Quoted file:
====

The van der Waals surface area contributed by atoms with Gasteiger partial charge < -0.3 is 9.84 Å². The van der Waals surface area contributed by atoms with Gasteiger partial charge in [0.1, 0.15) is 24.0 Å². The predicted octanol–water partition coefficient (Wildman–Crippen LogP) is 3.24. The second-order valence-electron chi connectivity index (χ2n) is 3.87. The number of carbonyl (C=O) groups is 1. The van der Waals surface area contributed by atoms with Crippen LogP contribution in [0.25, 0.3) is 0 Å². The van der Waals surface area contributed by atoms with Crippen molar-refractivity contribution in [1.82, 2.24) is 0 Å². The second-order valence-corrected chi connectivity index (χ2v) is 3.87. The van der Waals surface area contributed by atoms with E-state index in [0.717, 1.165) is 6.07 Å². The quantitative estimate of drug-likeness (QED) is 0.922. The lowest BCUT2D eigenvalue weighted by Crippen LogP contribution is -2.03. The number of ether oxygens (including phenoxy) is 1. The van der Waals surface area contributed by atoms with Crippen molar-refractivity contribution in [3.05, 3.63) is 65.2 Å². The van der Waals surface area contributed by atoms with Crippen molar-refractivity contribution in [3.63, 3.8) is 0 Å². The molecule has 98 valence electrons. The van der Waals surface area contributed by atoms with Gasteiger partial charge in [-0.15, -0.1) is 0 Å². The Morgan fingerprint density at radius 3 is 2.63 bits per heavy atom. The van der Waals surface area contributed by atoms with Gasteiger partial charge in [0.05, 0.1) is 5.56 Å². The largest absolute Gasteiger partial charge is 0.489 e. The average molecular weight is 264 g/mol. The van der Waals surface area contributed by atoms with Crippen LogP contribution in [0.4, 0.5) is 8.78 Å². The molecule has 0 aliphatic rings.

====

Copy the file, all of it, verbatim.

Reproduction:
The van der Waals surface area contributed by atoms with Gasteiger partial charge < -0.3 is 9.84 Å². The van der Waals surface area contributed by atoms with Gasteiger partial charge in [0.1, 0.15) is 24.0 Å². The predicted octanol–water partition coefficient (Wildman–Crippen LogP) is 3.24. The second-order valence-electron chi connectivity index (χ2n) is 3.87. The number of carbonyl (C=O) groups is 1. The van der Waals surface area contributed by atoms with Crippen LogP contribution in [0.25, 0.3) is 0 Å². The van der Waals surface area contributed by atoms with Crippen molar-refractivity contribution in [1.82, 2.24) is 0 Å². The second-order valence-corrected chi connectivity index (χ2v) is 3.87. The van der Waals surface area contributed by atoms with E-state index in [0.717, 1.165) is 6.07 Å². The quantitative estimate of drug-likeness (QED) is 0.922. The lowest BCUT2D eigenvalue weighted by Crippen LogP contribution is -2.03. The number of ether oxygens (including phenoxy) is 1. The van der Waals surface area contributed by atoms with Crippen molar-refractivity contribution in [3.05, 3.63) is 65.2 Å². The van der Waals surface area contributed by atoms with Crippen molar-refractivity contribution in [3.63, 3.8) is 0 Å². The molecule has 98 valence electrons. The van der Waals surface area contributed by atoms with Gasteiger partial charge in [-0.15, -0.1) is 0 Å². The Morgan fingerprint density at radius 3 is 2.63 bits per heavy atom. The van der Waals surface area contributed by atoms with Gasteiger partial charge in [0.05, 0.1) is 5.56 Å². The largest absolute Gasteiger partial charge is 0.489 e. The average molecular weight is 264 g/mol. The van der Waals surface area contributed by atoms with Crippen LogP contribution in [0.4, 0.5) is 8.78 Å². The molecule has 0 aliphatic rings.